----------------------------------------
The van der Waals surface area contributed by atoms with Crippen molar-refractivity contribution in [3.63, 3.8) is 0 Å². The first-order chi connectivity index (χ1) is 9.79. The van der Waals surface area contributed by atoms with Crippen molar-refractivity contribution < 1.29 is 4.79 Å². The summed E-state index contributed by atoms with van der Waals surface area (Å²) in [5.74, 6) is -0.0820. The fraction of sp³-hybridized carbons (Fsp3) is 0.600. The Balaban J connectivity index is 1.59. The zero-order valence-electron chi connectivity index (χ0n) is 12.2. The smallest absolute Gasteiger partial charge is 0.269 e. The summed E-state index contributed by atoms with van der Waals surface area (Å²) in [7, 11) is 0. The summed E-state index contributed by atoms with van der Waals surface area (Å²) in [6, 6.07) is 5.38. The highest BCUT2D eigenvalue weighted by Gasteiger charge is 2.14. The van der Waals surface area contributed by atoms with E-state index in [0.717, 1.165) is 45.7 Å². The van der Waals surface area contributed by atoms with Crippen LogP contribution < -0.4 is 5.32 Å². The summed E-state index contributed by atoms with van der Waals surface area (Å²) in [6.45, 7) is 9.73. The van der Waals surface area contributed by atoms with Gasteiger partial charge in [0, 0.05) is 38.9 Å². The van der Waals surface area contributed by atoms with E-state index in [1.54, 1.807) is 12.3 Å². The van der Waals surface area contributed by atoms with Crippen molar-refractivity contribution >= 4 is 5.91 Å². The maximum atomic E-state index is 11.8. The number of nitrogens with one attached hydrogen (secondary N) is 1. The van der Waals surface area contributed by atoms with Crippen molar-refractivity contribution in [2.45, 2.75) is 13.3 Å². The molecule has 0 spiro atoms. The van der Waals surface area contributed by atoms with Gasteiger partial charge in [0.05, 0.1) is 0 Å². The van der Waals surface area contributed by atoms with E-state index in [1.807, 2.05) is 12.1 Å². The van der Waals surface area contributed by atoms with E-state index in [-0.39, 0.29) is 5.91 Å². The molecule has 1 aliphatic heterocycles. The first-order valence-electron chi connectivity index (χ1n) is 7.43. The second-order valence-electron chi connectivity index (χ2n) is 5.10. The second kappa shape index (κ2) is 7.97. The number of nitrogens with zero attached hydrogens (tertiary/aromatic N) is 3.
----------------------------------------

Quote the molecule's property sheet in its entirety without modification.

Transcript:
The van der Waals surface area contributed by atoms with Crippen molar-refractivity contribution in [3.63, 3.8) is 0 Å². The first-order chi connectivity index (χ1) is 9.79. The van der Waals surface area contributed by atoms with Crippen molar-refractivity contribution < 1.29 is 4.79 Å². The summed E-state index contributed by atoms with van der Waals surface area (Å²) in [5.74, 6) is -0.0820. The fraction of sp³-hybridized carbons (Fsp3) is 0.600. The Balaban J connectivity index is 1.59. The zero-order valence-electron chi connectivity index (χ0n) is 12.2. The smallest absolute Gasteiger partial charge is 0.269 e. The summed E-state index contributed by atoms with van der Waals surface area (Å²) in [7, 11) is 0. The summed E-state index contributed by atoms with van der Waals surface area (Å²) in [6, 6.07) is 5.38. The highest BCUT2D eigenvalue weighted by Gasteiger charge is 2.14. The van der Waals surface area contributed by atoms with E-state index in [0.717, 1.165) is 45.7 Å². The van der Waals surface area contributed by atoms with Crippen LogP contribution < -0.4 is 5.32 Å². The summed E-state index contributed by atoms with van der Waals surface area (Å²) in [6.45, 7) is 9.73. The van der Waals surface area contributed by atoms with Gasteiger partial charge in [0, 0.05) is 38.9 Å². The van der Waals surface area contributed by atoms with E-state index in [1.54, 1.807) is 12.3 Å². The van der Waals surface area contributed by atoms with Crippen molar-refractivity contribution >= 4 is 5.91 Å². The maximum atomic E-state index is 11.8. The number of nitrogens with one attached hydrogen (secondary N) is 1. The van der Waals surface area contributed by atoms with Crippen molar-refractivity contribution in [2.45, 2.75) is 13.3 Å². The molecule has 0 spiro atoms. The van der Waals surface area contributed by atoms with Gasteiger partial charge in [0.05, 0.1) is 0 Å². The van der Waals surface area contributed by atoms with E-state index in [1.807, 2.05) is 12.1 Å². The van der Waals surface area contributed by atoms with E-state index in [-0.39, 0.29) is 5.91 Å². The molecule has 1 aliphatic heterocycles. The first-order valence-electron chi connectivity index (χ1n) is 7.43. The second-order valence-electron chi connectivity index (χ2n) is 5.10. The second kappa shape index (κ2) is 7.97. The number of nitrogens with zero attached hydrogens (tertiary/aromatic N) is 3.